17 Jul What is Meant by a Child’s Preference When Determining Child Custody?
If a separating couple cannot come to an amicable arrangement about jointly shared dependent children they may ask the Family Court to make a decision for them. In California, as in other states, the Court decides on child custody arrangements that are ‘in the best interests of the child.’ In many cases, the personal preferences of the child or children are taken into consideration. The child’s personal preferences, however, is only one of several factors that are used to make a decision about who should look after the child and what visiting rights should be established.
Factors that are used to determine whether a court will acknowledge a child’s preference
It makes sense that courts will not seek to ask very young children about their preferences, but age is not always the best indicator of reliability when considering whether a child is capable of making an informed choice. Some 11 year olds, for example, may be more mature than some 14 year olds. It is the child’s level of maturity which tends to determine whether their views will be considered rather than their age.
Even if one or the other of the parents makes a request for their child to make their preference known to the Court, this is not necessarily taken into account. Apart from the maturity of the child, there may be other reasons why a Court may not decide to ask a child to make his or her preferences known. A child may feel threatened emotionally by having to make a choice between one parent or the other and may feel that making their preference known so openly may prejudice their relationship with the other parent.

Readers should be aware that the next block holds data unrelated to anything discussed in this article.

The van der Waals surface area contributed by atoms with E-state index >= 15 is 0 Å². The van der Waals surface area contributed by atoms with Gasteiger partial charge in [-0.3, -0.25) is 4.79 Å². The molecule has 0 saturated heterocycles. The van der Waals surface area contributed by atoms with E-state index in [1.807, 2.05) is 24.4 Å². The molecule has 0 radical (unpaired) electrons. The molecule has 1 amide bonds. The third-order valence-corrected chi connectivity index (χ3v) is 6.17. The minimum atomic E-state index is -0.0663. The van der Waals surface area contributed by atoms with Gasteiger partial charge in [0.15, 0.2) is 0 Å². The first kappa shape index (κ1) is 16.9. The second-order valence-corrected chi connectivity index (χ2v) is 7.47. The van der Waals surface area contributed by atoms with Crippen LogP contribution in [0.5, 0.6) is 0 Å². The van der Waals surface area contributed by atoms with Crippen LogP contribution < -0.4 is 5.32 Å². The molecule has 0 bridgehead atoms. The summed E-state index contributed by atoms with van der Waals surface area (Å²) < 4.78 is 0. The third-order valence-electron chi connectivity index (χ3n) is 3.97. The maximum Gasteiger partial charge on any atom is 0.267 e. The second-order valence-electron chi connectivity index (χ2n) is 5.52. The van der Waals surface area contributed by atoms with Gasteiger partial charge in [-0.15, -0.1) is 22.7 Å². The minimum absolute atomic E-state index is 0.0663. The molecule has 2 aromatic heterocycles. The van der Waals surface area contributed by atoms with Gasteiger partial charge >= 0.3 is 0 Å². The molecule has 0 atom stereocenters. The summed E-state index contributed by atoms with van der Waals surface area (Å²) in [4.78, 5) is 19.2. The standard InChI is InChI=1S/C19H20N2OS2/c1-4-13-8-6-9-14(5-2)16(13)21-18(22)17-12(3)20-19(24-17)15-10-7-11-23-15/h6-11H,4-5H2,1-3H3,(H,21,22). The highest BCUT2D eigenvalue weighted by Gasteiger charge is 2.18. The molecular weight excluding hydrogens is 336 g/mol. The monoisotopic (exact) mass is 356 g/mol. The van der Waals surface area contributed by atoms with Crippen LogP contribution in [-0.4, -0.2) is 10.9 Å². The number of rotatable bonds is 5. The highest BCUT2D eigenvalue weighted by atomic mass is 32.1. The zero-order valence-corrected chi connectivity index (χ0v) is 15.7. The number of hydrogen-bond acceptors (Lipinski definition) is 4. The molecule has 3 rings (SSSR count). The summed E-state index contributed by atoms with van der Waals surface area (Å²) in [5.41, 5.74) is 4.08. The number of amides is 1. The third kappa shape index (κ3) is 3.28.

Divorce or separation can be a confusing and frightening time for children and they may feel that they are somehow to blame for the separation. If the court decides that a child may suffer if he or she is asked to make a statement in court then this will be discounted and the court will then make a decision using other criteria.
A child’s preference may be considered later
The court may take more consideration of the child’s stated preferences some time later after the parents have been separated and the child has had sufficient experience of living and being cared for by one parent or the other as well as experience of visitation rights that were established earlier.
The reason for the Court’s intervention later on well after the initial separation and custody arrangements were decided on if one or the other parent makes a request for a modification in either the custody or the visitation rights.
Factors other than child preference that may influence the Family Court’s custody decision
As has already been mentioned, the Court will make a determination about both custody and visitation rights in the best interests of the children. This determination is unique to each family’s circumstances. It takes time for the Court to come to a final decision. If you, as a parent, are concerned about what will be decided about your child, you should voice your concerns with a knowledgeable and sympathetic Orange County family law attorney who will advise you and advocate for you on your behalf when dealing with your ex-partner as well as the Court.
You can contact a family law attorney at the Law Office of Damian M. Nolan on 562-634-1115.